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Highland Clearances: The Ballad of Arichonan

On April 4, 1848, Neill Malcolm III, 13th of Poltalloch, served a notice to 40 of his tenant farmers. By the 27th May, it read, they were to “flit and remove themselves”. These people were to pick up from their homes and farms, take all of their possessions, and say goodbye to the only life they knew. Thus, the clearance of one Highland village began.

Arichonan. It’s nestled in the Caledonian forest on the Knapdale peninsula, on the very edge of the southwest Highlands. It consists of a chain of traditional stone buildings down a ridge. The south-western view sweeps down Loch Sween, to the sea and all the way to Ireland on a clear day.

The site of Arichonan overlooks Scotnish, Loch Sween and towards Ireland.

By today’s standards, Arichonan is beyond the boondocks. If you go there today, chances are you will have it all to yourself except maybe for a fox and a few crows.

But that wasn’t always the case. The sea connects Knapdale to the rest of the world like a superhighway, bringing traders, raiders, emigrants and visitors to and fro since the Ice Age, first in wicker and hide curraghs, later in mighty Gaelic birlins and Viking longships. Today, just a few ferries, yachts and fishing boats are left.

In the Stone Age, people thronged to Knapdale’s deep, cosy caves, like holiday condos, where they sheltered, hunted and enjoyed the local seafood. Later, Neolithic farmers settled here. They herded cattle, grew oats and barley, and built mysterious stone monuments to predict the cycles of the skies and earth.

This part of Scotland is a temperate rainforest, gently warmed by the Gulf Stream.

In the dark ages, illustrious Irish saints like St Columba and St Cormac came to these shores, from where they founded important religious communities and converted the Picts to Christianity.

A chain of imposing hill forts ruled by powerful Gaelic chieftains dotted this landscape like a string of pearls, protecting it from everyone from the Romans to the Saxons to the Vikings- after all, it is a gateway straight into the Great Glen, the heart of the Highlands. Some researchers even assert that the area was the home of the mythical King Arthur!

You could find worse places to live than Arichonan. A bubbling burn of sweet, cold water runs through on its way the sea, with an endless catch of fish, seafood and birds. The soil is not great for growing crops, but is ideal for grazing animals. This part of Scotland is a temperate rainforest, gently warmed by the Gulf Stream. Indeed it does rain a lot, but that’s what keeps it so green and lush, and it doesn’t often freeze here.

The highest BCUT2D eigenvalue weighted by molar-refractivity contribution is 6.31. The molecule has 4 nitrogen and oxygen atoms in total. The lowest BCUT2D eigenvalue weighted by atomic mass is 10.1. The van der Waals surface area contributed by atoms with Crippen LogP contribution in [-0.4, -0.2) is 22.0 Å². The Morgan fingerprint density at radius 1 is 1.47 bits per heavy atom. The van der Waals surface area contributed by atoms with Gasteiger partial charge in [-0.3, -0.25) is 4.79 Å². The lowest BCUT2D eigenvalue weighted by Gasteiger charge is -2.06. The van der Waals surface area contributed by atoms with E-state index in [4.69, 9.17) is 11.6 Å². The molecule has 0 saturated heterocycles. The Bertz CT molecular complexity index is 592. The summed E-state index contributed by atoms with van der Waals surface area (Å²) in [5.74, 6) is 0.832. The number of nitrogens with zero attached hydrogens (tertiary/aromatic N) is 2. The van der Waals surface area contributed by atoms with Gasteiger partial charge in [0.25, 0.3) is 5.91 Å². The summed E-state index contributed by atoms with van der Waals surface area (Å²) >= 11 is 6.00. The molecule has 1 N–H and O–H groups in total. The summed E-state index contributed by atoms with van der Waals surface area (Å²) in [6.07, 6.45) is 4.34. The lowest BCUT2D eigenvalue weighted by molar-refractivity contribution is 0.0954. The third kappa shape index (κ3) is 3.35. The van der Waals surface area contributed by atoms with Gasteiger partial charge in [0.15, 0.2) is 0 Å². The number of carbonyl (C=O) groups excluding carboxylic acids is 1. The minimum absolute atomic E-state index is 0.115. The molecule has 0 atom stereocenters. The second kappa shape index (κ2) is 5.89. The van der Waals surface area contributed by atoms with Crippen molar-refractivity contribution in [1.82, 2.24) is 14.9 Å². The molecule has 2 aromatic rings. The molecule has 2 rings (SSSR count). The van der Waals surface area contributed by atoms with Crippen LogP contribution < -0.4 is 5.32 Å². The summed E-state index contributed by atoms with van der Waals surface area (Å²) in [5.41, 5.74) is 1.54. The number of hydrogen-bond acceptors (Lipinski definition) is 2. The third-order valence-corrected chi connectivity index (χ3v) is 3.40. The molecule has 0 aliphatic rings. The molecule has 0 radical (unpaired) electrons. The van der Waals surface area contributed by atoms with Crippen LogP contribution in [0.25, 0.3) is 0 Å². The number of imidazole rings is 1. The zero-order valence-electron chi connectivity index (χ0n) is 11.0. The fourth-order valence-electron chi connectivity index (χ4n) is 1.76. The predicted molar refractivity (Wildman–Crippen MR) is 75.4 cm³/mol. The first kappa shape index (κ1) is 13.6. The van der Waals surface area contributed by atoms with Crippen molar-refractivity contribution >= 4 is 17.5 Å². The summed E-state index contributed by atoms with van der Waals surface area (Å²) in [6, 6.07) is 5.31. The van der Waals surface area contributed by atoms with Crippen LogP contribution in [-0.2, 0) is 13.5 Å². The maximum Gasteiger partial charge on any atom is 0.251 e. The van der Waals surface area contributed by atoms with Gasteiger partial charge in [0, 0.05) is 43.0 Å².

In the middle ages, Knapdale was part of a powerful kingdom that straddled Scotland, Ireland, and Norway. Thousands of people lived here, at one time under the protection of the High King of Ireland himself, guarded by the legendary gallowglas from their mighty stone castle on Loch Sween. That castle is still standing, by the way.

Castle Sween, home of the Medieval gallowglas, a short distance from Arichonan.

So you see, once upon a time, Knapdale was happening.

Arichonan means a shieling, or shepherd's hut, dedicated to St Conan. St Conan is another one of those famous Irish saints that I was talking about- in fact, he’s the patron saint of this area. For more than two thousand years, shepherds built shielings- temporary summer hut- in the hills on sites like this, where families spent the summer letting their cattle graze. When the population outgrew the best fertile bottom land where it’s most desirable to live, families were forced into the hills permanently. Shielings turned into houses. Arichonan is shown on a 1654 map as a township- in the native Gaelic, a baile.

The Knapdale Peninsula in Argyll

Life changed little at Arichonan over hundreds of years. People worked hard, raised their kids, savoured a dram or two at Saturday ceilidhs, went to church on Sunday. Their holiday celebrations marked the passing of the seasonal rhythms of a farmer’s life. But these folks weren’t primitive by any means. They possessed a deep, rich Gaelic language, history and culture for which western Scotland is still famous, imbued with sophisticated poetry, myth and music, highly skilled textile arts, and of course, the science of making uisge beatha.